Divorce decisions should only be made once you know how you are going to go through the process. In a quote attributed to the late Yogi Berra, a hall-of-fame catcher who played for the New York Yankees, he tells us that “You’ve got to be very careful if you don’t know where you are going because you might not get there.” But before you can decide where you are going, your first critical decision is how you are going to get there. How you decide to go will largely determine what is available “there.”
Broadly speaking, you have two choices in the “how” of your divorce. First is the adversarial roadmap, where a complaint is filed, thereby entering your matter into the judicial system. Eventually, there will be negotiations, most likely adversarial negotiations. Your second choice is what I characterize as amicable or peaceful negotiations.
At the end of the adversarial roadmap is a Judicial decision and uncertainty. As the adversarial process moves forward, you will undoubtedly invest additional resources, financially and emotionally. The eventual outcome is likely to be an agreement limited to a battle over legal rights that is less flexible, more formal, can harm relationships, and gives rise to a win/lose conclusion.
The primary focus of amicable negotiations is interest-based – interests and needs of the family – yours, the children’s, and those of your spouse. Success is measured by the degree to which the final resolution meets the realistic needs of all family members. Ultimately, a resolution is reached by acknowledging the legitimate needs of each party. As your attorney, counselor, and advocate, my responsibility is to ensure you make informed decisions with knowledge of the law, emotional awareness, and financial understanding.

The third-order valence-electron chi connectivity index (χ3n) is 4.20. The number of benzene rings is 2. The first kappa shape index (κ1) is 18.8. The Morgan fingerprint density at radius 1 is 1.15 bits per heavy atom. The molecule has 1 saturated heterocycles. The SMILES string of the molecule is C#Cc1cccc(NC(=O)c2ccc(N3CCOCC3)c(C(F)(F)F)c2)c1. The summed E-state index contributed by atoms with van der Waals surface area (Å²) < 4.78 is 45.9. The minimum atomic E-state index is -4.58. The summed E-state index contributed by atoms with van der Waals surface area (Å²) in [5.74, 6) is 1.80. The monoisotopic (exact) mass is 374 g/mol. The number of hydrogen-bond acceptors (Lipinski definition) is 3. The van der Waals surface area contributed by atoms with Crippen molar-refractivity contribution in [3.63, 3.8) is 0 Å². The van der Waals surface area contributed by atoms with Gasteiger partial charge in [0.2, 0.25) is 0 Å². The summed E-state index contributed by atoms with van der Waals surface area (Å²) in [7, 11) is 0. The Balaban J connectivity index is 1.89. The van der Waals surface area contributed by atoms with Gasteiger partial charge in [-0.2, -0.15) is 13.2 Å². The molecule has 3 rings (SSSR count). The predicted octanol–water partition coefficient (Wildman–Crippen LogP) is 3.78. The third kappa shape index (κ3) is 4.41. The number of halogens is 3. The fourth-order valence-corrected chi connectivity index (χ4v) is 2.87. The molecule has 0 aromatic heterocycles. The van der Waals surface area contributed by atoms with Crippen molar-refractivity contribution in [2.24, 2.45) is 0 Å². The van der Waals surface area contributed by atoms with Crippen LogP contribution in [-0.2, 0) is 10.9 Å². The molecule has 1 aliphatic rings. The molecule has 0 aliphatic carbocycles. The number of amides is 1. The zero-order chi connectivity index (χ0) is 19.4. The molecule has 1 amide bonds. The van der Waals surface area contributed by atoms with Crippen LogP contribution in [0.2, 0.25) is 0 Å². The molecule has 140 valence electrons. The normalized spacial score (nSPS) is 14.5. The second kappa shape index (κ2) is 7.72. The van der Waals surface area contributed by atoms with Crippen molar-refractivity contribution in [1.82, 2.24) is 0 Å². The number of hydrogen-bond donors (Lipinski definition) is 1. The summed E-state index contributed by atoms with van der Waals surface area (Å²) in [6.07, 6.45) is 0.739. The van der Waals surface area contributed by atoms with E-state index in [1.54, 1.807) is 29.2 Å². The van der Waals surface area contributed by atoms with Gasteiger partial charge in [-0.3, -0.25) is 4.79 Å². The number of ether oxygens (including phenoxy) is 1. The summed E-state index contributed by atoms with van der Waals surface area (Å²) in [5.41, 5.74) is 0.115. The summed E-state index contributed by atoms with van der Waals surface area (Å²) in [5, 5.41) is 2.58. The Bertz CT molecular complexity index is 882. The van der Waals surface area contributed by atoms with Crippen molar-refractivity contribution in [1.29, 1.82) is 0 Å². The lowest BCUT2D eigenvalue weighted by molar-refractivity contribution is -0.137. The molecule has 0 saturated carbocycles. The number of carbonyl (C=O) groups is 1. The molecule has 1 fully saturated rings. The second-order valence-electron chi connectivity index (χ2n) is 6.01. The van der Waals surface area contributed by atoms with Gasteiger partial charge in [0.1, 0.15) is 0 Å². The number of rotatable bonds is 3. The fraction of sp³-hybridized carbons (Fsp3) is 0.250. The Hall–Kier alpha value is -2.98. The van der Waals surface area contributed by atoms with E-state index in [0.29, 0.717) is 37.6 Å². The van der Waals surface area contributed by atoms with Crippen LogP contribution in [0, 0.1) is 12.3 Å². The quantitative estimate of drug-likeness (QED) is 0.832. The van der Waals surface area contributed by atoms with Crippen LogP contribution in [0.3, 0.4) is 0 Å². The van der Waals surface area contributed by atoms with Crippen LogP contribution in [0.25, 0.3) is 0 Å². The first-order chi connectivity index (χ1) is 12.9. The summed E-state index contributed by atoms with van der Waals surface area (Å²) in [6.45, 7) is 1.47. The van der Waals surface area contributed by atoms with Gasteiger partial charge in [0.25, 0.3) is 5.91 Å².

The guiding principle of an interest-based negotiation is a healthy, mutually beneficial transition for the family, not just a deal that is unlikely to be longstanding. Amicable negotiations recognize that there are more disciplines other than the law that matter in the complexity of dissolving a marriage and reorganizing the family for the future. Your goals are within reach, and your substantive, emotional, social, and process interests will be key to attaining them. Stay tuned for an upcoming post where we’ll explore these interests in greater detail.
The initial objective that you and your spouse should prioritize is to recognize that through the negotiation process, you can and will get “there.” In situations where making decisions becomes challenging, having effective problem-solving and negotiation abilities is vital to reaching a mutual agreement. It is essential for both partners to communicate openly and honestly, expressing their opinions and concerns without criticism or prejudice. Rather than engaging in personal attacks, our focus should be on accomplishing the task at hand. I welcome the opportunity to talk with you as you take the initial steps of the divorce process.
Please call our office at (973) 921-0009 to schedule a time to talk.